Sunday, May 22, 2016

Tips from an Editor and an Editor’s Authors

The following notes are from a talk I gave to a writers’ group a few months ago about the editing process for those writers who have never worked with an editor before.

What you need to know about...

Manuscripts: The rules for writing manuscripts for publication are the same as the rules for writing a resume. Don’t use flashy fonts, multiple fonts, varying sizes of fonts, or an alarming amount of bolds and italics. If you feel you need visual acrobatics to draw attention to your story, you probably have a weak story.

Formatting: All an editor wants is a double-spaced 12-pt font document for easy reading. Don’t format your manuscript. The publishing house has a formatting team to handle that. Paragraphs are nice, of course, but putting in your own style is a waste of time. Adding page numbers to a manuscript created in a word processing program is unnecessary and may cause problems if your page numbers differ from the word processing system’s automatic page numbers. Your table of contents doesn’t need page numbers yet, but if you want to hold their places with XX, you can do that.

NOTE: If you are self-publishing, you may have to do your own formatting. However, this should occur *after* editing rather than before.

Punctuation: If you aren’t sure you know the rules for using colons and semi-colons, don’t use them. It’s easier for an editor to insert them than it is for that same editor to have to keep moving, deleting, or correcting them.

There is rarely a reason to use single quotation marks. Don’t use them unless you have dialogue that includes a quote within a quote.

If you struggle with comma usage, it may be because there are 50 comma rules, according to the Pocket Guide to Punctuation by Merriam-Webster! Brush up on the main rules, but otherwise don’t sweat it. Your editor should be able to correct any comma or missing-comma mistakes you make. Just don’t sprinkle them liberally like pepper on a salad!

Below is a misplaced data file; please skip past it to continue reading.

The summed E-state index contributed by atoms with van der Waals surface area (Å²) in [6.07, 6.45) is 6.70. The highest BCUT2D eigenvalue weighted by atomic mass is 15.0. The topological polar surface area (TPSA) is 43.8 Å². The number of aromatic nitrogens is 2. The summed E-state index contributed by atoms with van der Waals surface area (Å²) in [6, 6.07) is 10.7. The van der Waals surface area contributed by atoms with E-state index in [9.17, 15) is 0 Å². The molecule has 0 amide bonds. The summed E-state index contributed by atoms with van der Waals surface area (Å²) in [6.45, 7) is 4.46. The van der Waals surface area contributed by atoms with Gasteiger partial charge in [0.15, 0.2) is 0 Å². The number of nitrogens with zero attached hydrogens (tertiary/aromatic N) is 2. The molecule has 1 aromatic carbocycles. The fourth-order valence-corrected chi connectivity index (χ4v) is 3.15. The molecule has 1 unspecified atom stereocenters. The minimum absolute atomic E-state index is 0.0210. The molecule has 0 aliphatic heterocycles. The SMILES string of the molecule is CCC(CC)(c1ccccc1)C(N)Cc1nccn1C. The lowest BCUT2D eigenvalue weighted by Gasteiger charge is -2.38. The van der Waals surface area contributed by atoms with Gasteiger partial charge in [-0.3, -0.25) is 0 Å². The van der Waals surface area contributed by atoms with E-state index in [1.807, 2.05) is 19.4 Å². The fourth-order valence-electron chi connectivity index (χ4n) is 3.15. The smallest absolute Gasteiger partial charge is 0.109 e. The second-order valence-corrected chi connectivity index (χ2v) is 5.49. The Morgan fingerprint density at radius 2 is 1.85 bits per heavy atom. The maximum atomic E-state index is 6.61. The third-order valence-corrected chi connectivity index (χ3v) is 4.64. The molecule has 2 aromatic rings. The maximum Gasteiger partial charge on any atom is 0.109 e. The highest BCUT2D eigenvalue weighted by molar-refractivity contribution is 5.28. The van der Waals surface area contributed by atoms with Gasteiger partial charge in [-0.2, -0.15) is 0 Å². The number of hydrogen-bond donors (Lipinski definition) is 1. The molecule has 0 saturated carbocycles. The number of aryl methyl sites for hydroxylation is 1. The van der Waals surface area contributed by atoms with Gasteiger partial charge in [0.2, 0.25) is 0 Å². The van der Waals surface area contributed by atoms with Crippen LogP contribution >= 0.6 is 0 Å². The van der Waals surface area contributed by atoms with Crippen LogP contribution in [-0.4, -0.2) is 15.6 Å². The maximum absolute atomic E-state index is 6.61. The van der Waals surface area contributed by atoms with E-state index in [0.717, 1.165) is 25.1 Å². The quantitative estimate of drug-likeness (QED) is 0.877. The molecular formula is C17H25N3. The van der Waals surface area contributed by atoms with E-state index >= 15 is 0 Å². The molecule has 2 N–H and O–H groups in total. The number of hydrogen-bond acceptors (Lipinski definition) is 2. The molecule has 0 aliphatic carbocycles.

Never use more than one exclamation point at the end of a sentence. I mean it!

Public Domain: Just because it’s on the Internet doesn’t mean it’s free. Just because you credit the author of, for example, a poem, doesn’t mean it’s okay to use. You must have permission to publish anything that you can’t confirm is in the public domain, and if it is in the public domain, you still need to credit the author if the author is known. Works published before 1923 are in the public domain. Many authors want to quote popular lyrics in their novels but still need permission, even to quote just one short verse, and it will likely come with a fee.

Editing Help: Before submitting your manuscript to an editor, run it through spellcheck, and consider each change carefully. Don’t assume the editing program is correct in all instances! For more advanced editing help, I recommend PerfectIt’s proofreading software. They are based out of the UK, but they have a variety of styles, including American English, within the program. PerfectIt checks for inconsistencies, which is different from Spellcheck.

Misc. Notes: If you can’t handle anyone criticizing or making changes to your work, you aren’t ready to be published. A publishing house editor can have the power to stop you from being considered for future publication. Your reputation for being difficult will hurt you.

While there are obnoxious editors out there, most consider your working relationship as teamwork, not as adversaries.

Tips from Some of My Authors on Working with an Editor

Carrie Daws:  The one thing that I think helps me the most is this: before I even open the edited file, I remind myself that my editor and I are on the same team. She (or the occasional he) wants my book to succeed, wants it to be its best. Once that is firmly planted in my heart and mind, it’s much easier to open the file and read all the changes and comments without it hurting my feelings.

Daphne Self (DM Webb): Editors help make the book stronger, help catch things you miss (such as a complete scene that was forgotten), and are honest about your work and only want the best for the author. Finally and most importantly, an editor can be your friend.

Joanie Bruce: I would also add that editors are usually right about changes they think might make the book better. What I like about having Brenda edit my work, is that she is totally impartial....She sees the mistakes and doesn’t mind having me correct them, because she is unbiased and only wants what’s best for the book.

Lindon and Sherry Gareis: Okay, of course I agree with all of the lovely ladies who have commented, but I'll add another twist. Don't be afraid to speak up. If your editor is all he/she is supposed to be, your concern(s)/question(s) will be respectfully considered. If the editor overrides, of course best to deflect to their expertise, but don't hesitate to at least open a discussion. Take a respectful, no regrets approach.


Kathy Miller Howard: Since I have the experience of working with only one professional editor, my well of knowledge on the subject is limited. However, if it’s up to me, she’d be a keeper! Brenda taught me to trust her expertise, to ask questions, and to view her and her comments as allies. 

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